Hermanus is one of dozens of small towns along South Africa's southern coast battling a massive poaching crisis, led by international crime syndicates cooperating with local gangs. Their quarry? Not ivory, animal pelts, or any of the resources traditionally taken from this vast continent. It is abalone, an ocean mollusk destined for the tables of Asian gourmets. There it is fried, added to soups, or covered with savory sauces.

Poaching has brought drugs, guns, and gangs into previously safe communities. Local youth are leaving school to poach. And authorities say some of the abalone is being traded for drugs like heroin.


Commentary from The Christian Science Monitor

Astronomers are terrible at names. It seems like every name we come up with, whether for the mind-blowingly huge and complex structures in the heavens, or our own telescopes, is either a statement of the obvious or a criminally boring catalog number.

Take our own solar system. There's a titanic storm system on Jupiter so large that three Earths would be engulfed in its shrieking winds. It has been blowing out of control for at least 400 years (since we humans invented the first telescope to see it). What did we call this dramatic, celestial wonder? The Great Red Spot.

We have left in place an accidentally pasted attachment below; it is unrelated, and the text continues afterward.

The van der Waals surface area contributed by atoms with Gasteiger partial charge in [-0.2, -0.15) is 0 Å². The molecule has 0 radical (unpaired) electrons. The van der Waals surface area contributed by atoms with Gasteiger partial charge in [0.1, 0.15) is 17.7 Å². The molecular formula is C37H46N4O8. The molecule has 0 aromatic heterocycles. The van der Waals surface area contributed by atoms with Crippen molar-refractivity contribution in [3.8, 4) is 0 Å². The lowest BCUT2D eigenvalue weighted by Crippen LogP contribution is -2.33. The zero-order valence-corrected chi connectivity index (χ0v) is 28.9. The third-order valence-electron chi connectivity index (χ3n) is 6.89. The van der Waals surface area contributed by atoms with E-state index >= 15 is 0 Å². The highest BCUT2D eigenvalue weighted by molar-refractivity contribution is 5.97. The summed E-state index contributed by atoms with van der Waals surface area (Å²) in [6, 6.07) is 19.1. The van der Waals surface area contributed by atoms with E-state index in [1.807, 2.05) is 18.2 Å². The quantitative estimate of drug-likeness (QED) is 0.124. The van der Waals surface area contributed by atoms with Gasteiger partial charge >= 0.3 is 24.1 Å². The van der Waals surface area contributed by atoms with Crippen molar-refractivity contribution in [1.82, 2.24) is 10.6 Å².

Or what about the similar Earth-sized storm on Neptune, which, with winds clocked at almost 2,000 miles per hour, has the most violent weather ever observed? That would be the Great Dark Spot.

Under construction in Chile is a new observatory with four telescopes, each 25 feet across, that will be able to be combined into a single, giant instrument, enabling astronomers to see the first building blocks of galaxies billions of light years away, as well as pick out new planets orbiting other stars. This wonder has been christened the VLT, which stands for - I kid you not - the Very Large Telescope.


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Skeptics, believers and fence sitters



The perceived image of the Madonna on a fence at a cliff in Australia has drawn thousands of visitors and set off speculation of a divine act, writes Uli Schmetzer.

Uli Schmetzer, on assignment recently for the Tribune in Australia

March 4, 2003

COOGEE BEACH, Australia -- Ever since the Madonna's image appeared above this Sydney beach a little over a month ago, Coogee has become a battleground for those who believe and those who insist the apparition is an illusion.

Significantly, the image on a fence post appeared only a few yards from the memorial being built for the Coogee Dolphins, the five local rugby players killed in the Bali bomb attack. The five were among the 90 Australians who died in the inferno late last year.

For many of the thousands of people who have flocked to the site, the apparition is a sign of divine intervention in troubled times, when a looming war and terrorist threats have unnerved people.

One believer, Tess Nerona of Kensington, said she was saved by the Virgin Mary when she tried to commit suicide by throwing herself off the cliff at the same spot eight years ago. A voice told her not to do it, she said.

For skeptics, it is evidence of mass paranoia, caused by constant terrorism alerts and exploited by commercial interests.